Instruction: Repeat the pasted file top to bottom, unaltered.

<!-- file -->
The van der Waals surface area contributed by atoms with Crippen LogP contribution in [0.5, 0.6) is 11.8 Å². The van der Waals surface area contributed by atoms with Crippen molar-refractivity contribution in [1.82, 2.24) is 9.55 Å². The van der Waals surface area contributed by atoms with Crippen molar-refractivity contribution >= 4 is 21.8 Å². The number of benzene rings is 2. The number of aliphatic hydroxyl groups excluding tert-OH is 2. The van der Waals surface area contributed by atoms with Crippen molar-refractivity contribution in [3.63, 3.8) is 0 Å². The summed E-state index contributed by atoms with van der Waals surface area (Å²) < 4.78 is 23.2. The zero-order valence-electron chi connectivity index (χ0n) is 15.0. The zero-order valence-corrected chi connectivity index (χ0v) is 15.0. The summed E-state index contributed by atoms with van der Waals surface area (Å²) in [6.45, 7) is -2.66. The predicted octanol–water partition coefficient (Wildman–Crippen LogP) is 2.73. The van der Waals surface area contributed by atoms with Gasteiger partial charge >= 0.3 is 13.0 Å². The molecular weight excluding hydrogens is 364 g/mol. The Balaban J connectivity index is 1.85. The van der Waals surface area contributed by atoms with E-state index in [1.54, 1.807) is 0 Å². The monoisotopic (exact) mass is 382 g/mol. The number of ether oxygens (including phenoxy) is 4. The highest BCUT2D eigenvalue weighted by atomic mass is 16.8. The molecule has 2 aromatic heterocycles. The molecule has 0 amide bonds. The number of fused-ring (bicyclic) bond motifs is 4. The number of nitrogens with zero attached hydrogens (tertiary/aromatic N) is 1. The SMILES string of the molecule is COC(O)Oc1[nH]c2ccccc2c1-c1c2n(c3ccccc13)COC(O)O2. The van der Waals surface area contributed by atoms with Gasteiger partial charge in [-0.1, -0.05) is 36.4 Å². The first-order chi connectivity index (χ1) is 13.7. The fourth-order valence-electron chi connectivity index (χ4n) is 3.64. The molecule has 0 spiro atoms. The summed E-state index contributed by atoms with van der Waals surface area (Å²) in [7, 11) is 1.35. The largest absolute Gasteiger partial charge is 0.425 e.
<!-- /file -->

The van der Waals surface area contributed by atoms with Crippen LogP contribution in [0.5, 0.6) is 11.8 Å². The van der Waals surface area contributed by atoms with Crippen molar-refractivity contribution in [1.82, 2.24) is 9.55 Å². The van der Waals surface area contributed by atoms with Crippen molar-refractivity contribution >= 4 is 21.8 Å². The number of benzene rings is 2. The number of aliphatic hydroxyl groups excluding tert-OH is 2. The van der Waals surface area contributed by atoms with Crippen molar-refractivity contribution in [3.63, 3.8) is 0 Å². The summed E-state index contributed by atoms with van der Waals surface area (Å²) < 4.78 is 23.2. The zero-order valence-electron chi connectivity index (χ0n) is 15.0. The zero-order valence-corrected chi connectivity index (χ0v) is 15.0. The summed E-state index contributed by atoms with van der Waals surface area (Å²) in [6.45, 7) is -2.66. The predicted octanol–water partition coefficient (Wildman–Crippen LogP) is 2.73. The van der Waals surface area contributed by atoms with Gasteiger partial charge >= 0.3 is 13.0 Å². The molecular weight excluding hydrogens is 364 g/mol. The Balaban J connectivity index is 1.85. The van der Waals surface area contributed by atoms with E-state index in [1.54, 1.807) is 0 Å². The monoisotopic (exact) mass is 382 g/mol. The number of ether oxygens (including phenoxy) is 4. The highest BCUT2D eigenvalue weighted by atomic mass is 16.8. The molecule has 2 aromatic heterocycles. The molecule has 0 amide bonds. The number of fused-ring (bicyclic) bond motifs is 4. The number of nitrogens with zero attached hydrogens (tertiary/aromatic N) is 1. The SMILES string of the molecule is COC(O)Oc1[nH]c2ccccc2c1-c1c2n(c3ccccc13)COC(O)O2. The van der Waals surface area contributed by atoms with Gasteiger partial charge in [-0.1, -0.05) is 36.4 Å². The first-order chi connectivity index (χ1) is 13.7. The fourth-order valence-electron chi connectivity index (χ4n) is 3.64. The molecule has 0 spiro atoms. The summed E-state index contributed by atoms with van der Waals surface area (Å²) in [7, 11) is 1.35. The largest absolute Gasteiger partial charge is 0.425 e.